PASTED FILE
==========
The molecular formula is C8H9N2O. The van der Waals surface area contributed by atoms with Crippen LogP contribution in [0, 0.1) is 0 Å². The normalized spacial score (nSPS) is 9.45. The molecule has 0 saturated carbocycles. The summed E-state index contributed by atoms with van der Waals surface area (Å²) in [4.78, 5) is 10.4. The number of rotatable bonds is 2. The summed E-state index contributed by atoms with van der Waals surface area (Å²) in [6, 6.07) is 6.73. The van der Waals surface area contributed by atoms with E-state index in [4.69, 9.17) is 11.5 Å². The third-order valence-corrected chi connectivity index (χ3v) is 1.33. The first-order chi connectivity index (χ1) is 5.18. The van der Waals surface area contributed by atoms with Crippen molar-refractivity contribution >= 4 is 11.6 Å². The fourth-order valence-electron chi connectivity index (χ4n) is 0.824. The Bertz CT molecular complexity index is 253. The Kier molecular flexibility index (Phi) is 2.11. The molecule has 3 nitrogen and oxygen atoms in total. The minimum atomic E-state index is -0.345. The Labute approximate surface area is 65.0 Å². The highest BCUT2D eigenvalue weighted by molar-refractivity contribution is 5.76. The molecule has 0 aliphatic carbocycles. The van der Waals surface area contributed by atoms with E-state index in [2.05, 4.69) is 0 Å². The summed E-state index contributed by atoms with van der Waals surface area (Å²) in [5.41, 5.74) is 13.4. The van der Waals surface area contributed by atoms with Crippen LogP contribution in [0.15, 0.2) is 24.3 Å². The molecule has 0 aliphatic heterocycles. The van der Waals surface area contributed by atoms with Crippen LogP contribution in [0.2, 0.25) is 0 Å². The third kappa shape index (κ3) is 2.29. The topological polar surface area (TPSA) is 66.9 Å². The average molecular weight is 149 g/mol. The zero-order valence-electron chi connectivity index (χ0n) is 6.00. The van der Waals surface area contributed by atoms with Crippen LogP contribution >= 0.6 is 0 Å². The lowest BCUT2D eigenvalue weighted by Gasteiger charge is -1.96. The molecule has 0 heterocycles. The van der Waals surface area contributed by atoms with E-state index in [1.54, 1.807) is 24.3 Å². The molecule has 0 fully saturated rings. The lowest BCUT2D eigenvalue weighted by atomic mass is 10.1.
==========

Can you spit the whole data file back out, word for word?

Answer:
The molecular formula is C8H9N2O. The van der Waals surface area contributed by atoms with Crippen LogP contribution in [0, 0.1) is 0 Å². The normalized spacial score (nSPS) is 9.45. The molecule has 0 saturated carbocycles. The summed E-state index contributed by atoms with van der Waals surface area (Å²) in [4.78, 5) is 10.4. The number of rotatable bonds is 2. The summed E-state index contributed by atoms with van der Waals surface area (Å²) in [6, 6.07) is 6.73. The van der Waals surface area contributed by atoms with E-state index in [4.69, 9.17) is 11.5 Å². The third-order valence-corrected chi connectivity index (χ3v) is 1.33. The first-order chi connectivity index (χ1) is 5.18. The van der Waals surface area contributed by atoms with Crippen molar-refractivity contribution >= 4 is 11.6 Å². The fourth-order valence-electron chi connectivity index (χ4n) is 0.824. The Bertz CT molecular complexity index is 253. The Kier molecular flexibility index (Phi) is 2.11. The molecule has 3 nitrogen and oxygen atoms in total. The minimum atomic E-state index is -0.345. The Labute approximate surface area is 65.0 Å². The highest BCUT2D eigenvalue weighted by molar-refractivity contribution is 5.76. The molecule has 0 aliphatic carbocycles. The van der Waals surface area contributed by atoms with E-state index in [2.05, 4.69) is 0 Å². The summed E-state index contributed by atoms with van der Waals surface area (Å²) in [5.41, 5.74) is 13.4. The van der Waals surface area contributed by atoms with Crippen LogP contribution in [0.15, 0.2) is 24.3 Å². The molecule has 0 aliphatic heterocycles. The van der Waals surface area contributed by atoms with Crippen LogP contribution in [0.2, 0.25) is 0 Å². The third kappa shape index (κ3) is 2.29. The topological polar surface area (TPSA) is 66.9 Å². The average molecular weight is 149 g/mol. The zero-order valence-electron chi connectivity index (χ0n) is 6.00. The van der Waals surface area contributed by atoms with Crippen LogP contribution >= 0.6 is 0 Å². The lowest BCUT2D eigenvalue weighted by Gasteiger charge is -1.96. The molecule has 0 heterocycles. The van der Waals surface area contributed by atoms with E-state index in [1.54, 1.807) is 24.3 Å². The molecule has 0 fully saturated rings. The lowest BCUT2D eigenvalue weighted by atomic mass is 10.1.